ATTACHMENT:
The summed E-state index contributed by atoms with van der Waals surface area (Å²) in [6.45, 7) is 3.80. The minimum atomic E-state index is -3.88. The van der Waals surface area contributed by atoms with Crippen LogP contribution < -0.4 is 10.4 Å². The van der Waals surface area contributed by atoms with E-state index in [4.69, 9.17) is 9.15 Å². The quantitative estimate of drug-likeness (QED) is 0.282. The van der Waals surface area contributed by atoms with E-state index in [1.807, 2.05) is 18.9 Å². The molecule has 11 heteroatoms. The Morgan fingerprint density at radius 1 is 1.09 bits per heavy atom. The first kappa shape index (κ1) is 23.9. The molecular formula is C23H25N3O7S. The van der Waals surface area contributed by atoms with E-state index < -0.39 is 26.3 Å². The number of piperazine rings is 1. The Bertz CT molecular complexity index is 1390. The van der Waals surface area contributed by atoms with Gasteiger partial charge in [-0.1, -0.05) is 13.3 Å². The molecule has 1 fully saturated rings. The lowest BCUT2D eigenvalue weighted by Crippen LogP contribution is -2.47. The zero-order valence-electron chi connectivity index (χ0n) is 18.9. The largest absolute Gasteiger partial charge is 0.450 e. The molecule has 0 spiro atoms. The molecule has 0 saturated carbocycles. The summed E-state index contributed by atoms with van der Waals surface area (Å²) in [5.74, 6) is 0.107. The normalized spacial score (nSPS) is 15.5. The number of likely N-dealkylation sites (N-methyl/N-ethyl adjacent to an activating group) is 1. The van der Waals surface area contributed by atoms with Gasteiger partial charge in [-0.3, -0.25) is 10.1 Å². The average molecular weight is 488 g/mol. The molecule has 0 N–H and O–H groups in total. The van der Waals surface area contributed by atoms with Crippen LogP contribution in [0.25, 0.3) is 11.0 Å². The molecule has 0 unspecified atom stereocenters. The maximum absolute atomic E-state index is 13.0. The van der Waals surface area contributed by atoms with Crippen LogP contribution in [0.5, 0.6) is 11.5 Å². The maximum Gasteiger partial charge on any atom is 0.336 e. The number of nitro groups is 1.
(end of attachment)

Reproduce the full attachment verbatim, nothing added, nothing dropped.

The summed E-state index contributed by atoms with van der Waals surface area (Å²) in [6.45, 7) is 3.80. The minimum atomic E-state index is -3.88. The van der Waals surface area contributed by atoms with Crippen LogP contribution < -0.4 is 10.4 Å². The van der Waals surface area contributed by atoms with E-state index in [4.69, 9.17) is 9.15 Å². The quantitative estimate of drug-likeness (QED) is 0.282. The van der Waals surface area contributed by atoms with E-state index in [1.807, 2.05) is 18.9 Å². The molecule has 11 heteroatoms. The Morgan fingerprint density at radius 1 is 1.09 bits per heavy atom. The first kappa shape index (κ1) is 23.9. The molecular formula is C23H25N3O7S. The van der Waals surface area contributed by atoms with E-state index < -0.39 is 26.3 Å². The number of piperazine rings is 1. The Bertz CT molecular complexity index is 1390. The van der Waals surface area contributed by atoms with Gasteiger partial charge in [-0.1, -0.05) is 13.3 Å². The molecule has 1 fully saturated rings. The lowest BCUT2D eigenvalue weighted by Crippen LogP contribution is -2.47. The zero-order valence-electron chi connectivity index (χ0n) is 18.9. The largest absolute Gasteiger partial charge is 0.450 e. The molecule has 0 spiro atoms. The molecule has 0 saturated carbocycles. The summed E-state index contributed by atoms with van der Waals surface area (Å²) in [5.74, 6) is 0.107. The normalized spacial score (nSPS) is 15.5. The number of likely N-dealkylation sites (N-methyl/N-ethyl adjacent to an activating group) is 1. The van der Waals surface area contributed by atoms with Gasteiger partial charge in [-0.3, -0.25) is 10.1 Å². The average molecular weight is 488 g/mol. The molecule has 0 N–H and O–H groups in total. The van der Waals surface area contributed by atoms with Crippen LogP contribution in [0.25, 0.3) is 11.0 Å². The molecule has 0 unspecified atom stereocenters. The maximum absolute atomic E-state index is 13.0. The van der Waals surface area contributed by atoms with Crippen LogP contribution in [0.5, 0.6) is 11.5 Å². The maximum Gasteiger partial charge on any atom is 0.336 e. The number of nitro groups is 1.